Perceptions of gender in early years

Wingrave, M. (2018) Perceptions of gender in early years. Gender and Education, 30(5), pp. 587-606. (doi: 10.1080/09540253.2016.1258457)

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This article presents an exploration of a group of Early Years Practitioners’ (EYPs) perceptions of gender that may provide some insight into the growing divide between boys’ and girls’ educational performance [Burusic, J., T. Babarovic, and M. Seric. 2012. “Differences in Elementary School Achievement between Girls and Boys: Does the Teacher’s Gender Play a Role?” European Journal of Psychology of Education 27 (4): 523–538]. I argue that the current media and educational interest in the gendered brain [Sax, L. 2005. Why Gender Matters: What Parents and Teachers Need to Know About the Emerging Science of Sex Differences. New York: Broadway Books] and the influences that surround the child [Eckert, P., and G. S. McConnell. 2013. Language and Gender. 2nd ed. Cambridge: Cambridge University Press], can result in children acquiring social expectations and attitudes to learning that are different for both sexes. The frequent dimorphic treatment of boys and girls is often based on assumed biological differences [Baron-Cohen, S., S. Lutchmaya, and R. Knickmeyer. 2004. Prenatal Testosterone in Mind: Amniotic Fluids Studies. Massachusetts Institute of Technology] that suggest that the sexes learn differently. This can result in the approaches to the care and education of children being established on their sex categories rather than their individual needs. My focus here is to explore practitioners’ expectations and understanding of children’s behaviour and learning in the nursery environment. The study is premised on the belief that practitioners’ perceptions of gender could, as argued by [Eliot, L. 2009. Pink Brain, Blue Brain: How Small Differences Grow into Troublesome Gaps – And what we can do About It. New York: Houghton Mifflin Harcourt Publishing Company], result in self-fulfilling prophecies being (re)produced and (re)created. The deployment of stereotypical assumptions and practices could, I suggest, limit children’s opportunities. The data used here are drawn from my doctoral study of the nature of gender as was understood by eight EYPs who took part in five discussion group sessions. An interpretative paradigm was adopted, where the EYPs’ discussed their experiences and understanding of gender from their practice. Following [Holloway, I., and S. Wheeler. 2013. Qualitative Research in Nursing and Healthcare. 3rd ed. West Sussex: John Wiley & Sons Limited], the study explored experiences and perceptions in order to illuminate meaning and understanding. The findings indicated that there is a belief amongst the group of practitioners with whom I worked that gender is either innate or learned and that EYPs play no role in its development. The tentative conclusions suggest that changes to the education and training of EYPs are required in order to raise awareness of gender issues in nurseries. I suggest that there is a need to place gender back on the education and training agenda for EYP in order to support changes to practice that could, in turn, provide children with more equitable teaching and learning experiences.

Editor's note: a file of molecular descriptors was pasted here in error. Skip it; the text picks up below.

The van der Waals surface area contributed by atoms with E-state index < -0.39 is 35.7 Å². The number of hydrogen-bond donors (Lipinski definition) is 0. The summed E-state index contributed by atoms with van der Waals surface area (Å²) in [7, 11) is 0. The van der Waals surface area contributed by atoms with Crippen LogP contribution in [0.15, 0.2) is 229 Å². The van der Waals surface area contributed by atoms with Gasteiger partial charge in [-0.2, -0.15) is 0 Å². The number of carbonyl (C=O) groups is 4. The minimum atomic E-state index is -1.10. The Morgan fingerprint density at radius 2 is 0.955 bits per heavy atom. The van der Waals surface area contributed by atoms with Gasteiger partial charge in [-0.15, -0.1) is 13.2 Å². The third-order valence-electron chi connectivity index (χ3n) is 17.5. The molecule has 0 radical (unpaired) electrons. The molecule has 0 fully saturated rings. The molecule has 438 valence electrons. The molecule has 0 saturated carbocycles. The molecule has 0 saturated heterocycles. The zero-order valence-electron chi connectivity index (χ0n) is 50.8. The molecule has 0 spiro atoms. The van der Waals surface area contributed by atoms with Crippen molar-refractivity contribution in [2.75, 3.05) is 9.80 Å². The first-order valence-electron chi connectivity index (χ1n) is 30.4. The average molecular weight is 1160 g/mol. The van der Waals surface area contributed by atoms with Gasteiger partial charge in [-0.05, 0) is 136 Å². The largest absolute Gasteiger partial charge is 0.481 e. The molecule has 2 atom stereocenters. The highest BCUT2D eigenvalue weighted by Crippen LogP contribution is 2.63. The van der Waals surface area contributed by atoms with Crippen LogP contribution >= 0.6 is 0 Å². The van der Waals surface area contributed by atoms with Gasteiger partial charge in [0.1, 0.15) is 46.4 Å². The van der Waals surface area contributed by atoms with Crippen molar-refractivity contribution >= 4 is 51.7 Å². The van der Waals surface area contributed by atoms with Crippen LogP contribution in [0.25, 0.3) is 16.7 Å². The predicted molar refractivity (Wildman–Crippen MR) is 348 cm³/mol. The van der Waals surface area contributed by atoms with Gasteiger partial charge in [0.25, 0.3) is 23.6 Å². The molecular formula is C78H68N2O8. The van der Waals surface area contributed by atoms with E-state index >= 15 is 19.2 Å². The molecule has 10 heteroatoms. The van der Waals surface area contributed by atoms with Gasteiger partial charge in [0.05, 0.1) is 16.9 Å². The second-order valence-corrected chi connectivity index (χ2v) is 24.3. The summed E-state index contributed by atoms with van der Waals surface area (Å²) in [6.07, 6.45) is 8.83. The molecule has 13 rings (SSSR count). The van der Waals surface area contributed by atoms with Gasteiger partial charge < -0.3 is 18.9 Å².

Item Type:Articles
Glasgow Author(s) Enlighten ID:Wingrave, Dr Mary
Authors: Wingrave, M.
College/School:College of Social Sciences > School of Education > Professional Learning and Leadership
Journal Name:Gender and Education
Publisher:Taylor & Francis
ISSN (Online):1360-0516
Published Online:22 November 2016
Copyright Holders:Copyright © 2016 Informa UK Limited, trading as Taylor and Francis Group
First Published:First published in Gender and Education 30(5): 587-606
Publisher Policy:Reproduced in accordance with the publisher copyright policy

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